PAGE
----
Jack is fist described to us as “black, bat like,” and as a “dark creature.” This is when him and his choir are coming up the island. Jack dominates the choir and other people. This represents the badness in him. On his uniform he has a cross, this is an ambiguous symbol reminding us of Christ’s death, when he died for the sins of man. It is also a sigh of redemption. Jack has power over people. Jack isn’t a very nice person because when Simon faints all he says is:

“He’s always throwing a faint.”

Jack takes a straight dislike to Piggy we know this because he says to him:

“You’re talking to much. Shut up fatty!”

When Piggy is trying to take names. Jack doesn’t like Piggy because he is instinctively afraid of him the reason being he hates people who are rational, moral stance that Piggy represents and he has influence over Ralph. Later on in the novel Jack becomes to hate Ralph, not just because he is chief but because Ralph rejected the evil inside him that Jack accepted. When Jack, Ralph and Simon go of exploring Jack shows the destructiveness of his nature when he sends the rock crashing down the mountainside for no reason.

When Jack fist try’s to kill the pig he can’t do it because he still has civilisation left in him. Later on in the novel this changes when he comes obsessed with hunting. When hunting Jack paints a face over his. Golding believes this to be his real face, the savage. Masks conceal the identity of the wearer, so they can’t be recognised and are free to do as you please. He believes when we are took out of civilisation we become our real self’s. When Jack and his group hunt they sing:

“Kill the pig bash him in,”

this is like a chant. This has significance because it shows how the boys are developing into savages. Jack brings death and destruction on the island. He does this destroying the actual island and killing both pigs and humans. Jacks language becomes crude and vulgar as he regresses further from civilised standards of behaviour. When Jack finally becomes his real self, the savage he takes most of the boys down by the castle rock. The reasons the boys go with him are because he promises to kill the snake, if there is one, hunt for meat by doing this he is offering them both food and protection.

Simon is a name from the bible. Simon is the boy who faints and has epileptic fits a lot. Simon is a Christ like figure. He helps everyone, he gives piggy meat and helps with building the shelters. Simon says to Ralph “You will get off the island,” this is as if he knows who is going to die and who will be saved, both from the island and religiously. We first see Simon as a member of the choir. Simon is not a coward as later we learn, when he goes to confront the “beastie.” He does this because he knows the real beast is inside them.

When Simon falls unconscious he has an illusion that the pig, which has been sacrificed to the “beastie,” by jack and his group and is covered with flies, warns him. It says that all the boys will kill him including Ralph if he goes to warn them about the real beast. Simon ignoring this goes of to tell them but finds himself in the middle of a circle in which he is savagely killed. Ralph can’t come to terms with this as he says to Piggy

“It was murder”

Piggy says, “It was dark, we thought it was the beast”

Al l the boys who stayed with Ralph are rigid with guilt. Jack however feels no guilt because he no longer has any sense of moral responsibility. The circle and the flies around the pig represent the devil. Simon’s dead body goes out to sea:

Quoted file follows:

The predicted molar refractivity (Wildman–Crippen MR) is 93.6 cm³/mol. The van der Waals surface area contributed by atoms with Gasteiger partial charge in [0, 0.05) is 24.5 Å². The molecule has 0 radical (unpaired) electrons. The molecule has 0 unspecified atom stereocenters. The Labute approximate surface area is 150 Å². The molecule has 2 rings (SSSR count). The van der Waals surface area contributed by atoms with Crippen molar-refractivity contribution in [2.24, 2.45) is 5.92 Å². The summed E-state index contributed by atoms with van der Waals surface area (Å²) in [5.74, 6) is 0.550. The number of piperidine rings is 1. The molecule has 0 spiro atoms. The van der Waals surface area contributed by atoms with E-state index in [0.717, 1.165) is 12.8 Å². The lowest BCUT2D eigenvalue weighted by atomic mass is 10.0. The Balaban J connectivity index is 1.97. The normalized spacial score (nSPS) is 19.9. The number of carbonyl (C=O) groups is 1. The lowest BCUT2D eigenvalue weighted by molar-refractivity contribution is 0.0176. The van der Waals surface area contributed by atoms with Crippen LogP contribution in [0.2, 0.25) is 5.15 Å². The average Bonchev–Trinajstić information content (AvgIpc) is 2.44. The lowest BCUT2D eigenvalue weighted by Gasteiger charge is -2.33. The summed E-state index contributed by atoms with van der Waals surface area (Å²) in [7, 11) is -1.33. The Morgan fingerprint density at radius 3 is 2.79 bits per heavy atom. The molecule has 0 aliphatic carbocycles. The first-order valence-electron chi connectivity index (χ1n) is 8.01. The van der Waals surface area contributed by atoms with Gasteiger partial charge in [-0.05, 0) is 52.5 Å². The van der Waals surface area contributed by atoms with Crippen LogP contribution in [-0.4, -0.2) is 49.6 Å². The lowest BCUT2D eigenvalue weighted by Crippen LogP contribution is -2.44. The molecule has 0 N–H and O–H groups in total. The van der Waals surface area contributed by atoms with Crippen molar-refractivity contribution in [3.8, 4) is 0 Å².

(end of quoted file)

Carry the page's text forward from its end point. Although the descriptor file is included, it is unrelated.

“The water rose further and dressed Simons coarse hair with brightness. The strange, attendant creatures, with their fiery eyes are trailing vapours, busied themselves round his head.”

The creatures are making a halo around his head, like an angel. Golding believes that we kill everyone who tries to help us, just like Simon.

The conch in the novel represents civilisation, democracy and freedom to speak. Jack challenges the authority of the conch and the right to free speech:

” We don’t need the conch any more. We know who ought to say things”

When it finally gets smashed everything that it stands for has vanished. Shortly afterwards, everyone hunts for Ralph so they can kill him. Roger, the dark hearted, evil boy sharpens his spear both ends. This means he was going to try and put Ralph’s head on it.

When Jack let the fire go out that symbolized that he didn’t want to be saved both religiously and from the island.

In the novel there are constant references made about circles because they are symbolically to do with the devil. The boys are always getting into circles.

“Percival Wemys Madison, the Vicarage, Harcourt st. Anthony, Hants, ” This was said by a young boy on the island. It shows at the beginning he knows who he is. At the end, he goes up to the navel officer and tries to say his name again, but cant. That showed the break down of civilisation and that he had lost his own identity. Even the younger ones on the island show signs of evil. Johnny, seeing Percival crying makes him cry even more. Henry, happily traps creatures in little pools, “became absorbed beyond mere happiness as he felt himself having control over living things.”

Roger, the torturer is drawn to the beast as it is so much like his own nature we know this because he goes with Ralph and Jack up the mountain, while all the other boys go back down to the beach. As the book progresses the language subtly changes for example at the beginning the boys are referred to, as boys but this changes and they become the “hunters,” and than the “savages.” Another example of this is Jack becomes chief.

At the end of the novel:

“Ralph wept for the end of innocence, the darkness of

Of mans heart, and the fall through air of the true, wise

Friend called Piggy.” This is when Ralph realises that man is essentially evil and that even the adults are too. He realises this because he has a naval officer stood in front of him dressed in his uniform, with a gun and a boat, which are used for killing people. He has Jack stood behind him with a painted face and a spear in his hand in which he used as a weapon to kill living things with.

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In what way is "Lord of the Flies" an allergy of the darkness of mans heart?. (2020, Jun 02). Retrieved from

In what way is "Lord of the Flies" an allergy of the darkness of mans heart?